IBM is under investigation by the U.S. Securities and Exchange Commission over its accounting practices, according to a regulatory filing. Shares dropped in the wake of the disclosure.
The investigation looks at how IBM is accounting for some of its transactions in the U.S., the U.K. and Ireland, which could have an impact on its stated revenue. The company said it was alerted to the investigation in August and is cooperating with the commission.
In a statement on the investigation, IBM defended its accounting practices as “rigorous and disciplined,” adding that it is “confident that the results and information we report have been appropriate and consistent with GAAP,” or Generally Accepted Accounting Principles.
The investigation appears to center on how Big Blue recognized revenue on certain deals. That’s accounting-speak for whether a company considers itself to have been paid for delivering a product or a service.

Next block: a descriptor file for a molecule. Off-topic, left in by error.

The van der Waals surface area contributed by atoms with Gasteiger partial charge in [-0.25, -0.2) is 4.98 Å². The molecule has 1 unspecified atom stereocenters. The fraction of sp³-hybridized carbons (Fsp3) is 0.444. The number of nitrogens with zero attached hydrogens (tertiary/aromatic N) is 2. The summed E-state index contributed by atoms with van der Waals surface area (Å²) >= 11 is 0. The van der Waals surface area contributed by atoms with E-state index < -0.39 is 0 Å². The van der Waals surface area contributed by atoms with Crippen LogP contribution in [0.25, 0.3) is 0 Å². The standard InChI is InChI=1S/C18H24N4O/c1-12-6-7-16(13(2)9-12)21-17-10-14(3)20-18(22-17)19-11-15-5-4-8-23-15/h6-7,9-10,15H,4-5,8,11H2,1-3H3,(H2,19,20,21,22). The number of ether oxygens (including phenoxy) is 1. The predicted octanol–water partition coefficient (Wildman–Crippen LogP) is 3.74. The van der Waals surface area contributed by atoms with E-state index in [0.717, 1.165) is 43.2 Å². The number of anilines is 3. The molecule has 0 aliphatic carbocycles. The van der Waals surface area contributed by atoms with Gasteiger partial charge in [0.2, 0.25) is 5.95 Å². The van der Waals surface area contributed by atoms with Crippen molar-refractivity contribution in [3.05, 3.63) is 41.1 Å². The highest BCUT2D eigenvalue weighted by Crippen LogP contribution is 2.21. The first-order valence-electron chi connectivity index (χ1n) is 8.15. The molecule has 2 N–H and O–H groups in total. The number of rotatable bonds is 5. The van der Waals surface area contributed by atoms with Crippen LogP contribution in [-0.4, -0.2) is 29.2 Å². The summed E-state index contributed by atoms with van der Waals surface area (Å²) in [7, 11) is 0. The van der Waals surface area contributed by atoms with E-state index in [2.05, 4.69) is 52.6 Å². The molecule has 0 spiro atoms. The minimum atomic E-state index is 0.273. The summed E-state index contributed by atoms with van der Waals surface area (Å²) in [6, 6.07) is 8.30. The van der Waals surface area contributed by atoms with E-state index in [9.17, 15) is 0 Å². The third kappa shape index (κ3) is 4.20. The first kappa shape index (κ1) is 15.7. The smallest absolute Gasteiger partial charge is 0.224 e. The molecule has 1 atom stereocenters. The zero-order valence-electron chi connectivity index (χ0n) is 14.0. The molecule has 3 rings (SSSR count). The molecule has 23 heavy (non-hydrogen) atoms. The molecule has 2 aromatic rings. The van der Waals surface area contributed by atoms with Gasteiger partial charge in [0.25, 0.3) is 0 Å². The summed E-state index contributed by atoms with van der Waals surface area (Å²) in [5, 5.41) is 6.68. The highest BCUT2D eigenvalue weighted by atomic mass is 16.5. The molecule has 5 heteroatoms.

Since we don’t know what transactions are involved, we can only speculate about what the SEC might be digging into. The fact that transactions in the U.K. and Ireland are also under scrutiny gives us another clue. Those countries use a different set of accounting rules, known as the International Financial Reporting Standards, or IFRS.
Toni Sacconaghi, an analyst with Sanford Bernstein in a research note said the disclosure focused on “certain transactions. “We suspect these words were chosen carefully,” and may indicate that the investigation is narrowly focused. “That said, investigations can and often do broaden in scope.”
It’s also not the first time that IBM has been investigated by the SEC: The commission probed IBM over its revenue recognition practices in 2003 and in 2005-6 investigated its stock based compensation practices. Last year it closed an investigation into how IBM recognized revenue on its cloud software products. None of these investigations led to any adverse resolutions for IBM Sacconaghi wrote.
IBM shares fell by more than 4 percent closing at $137.85, after the news was announced.
This article originally appeared on Recode.net.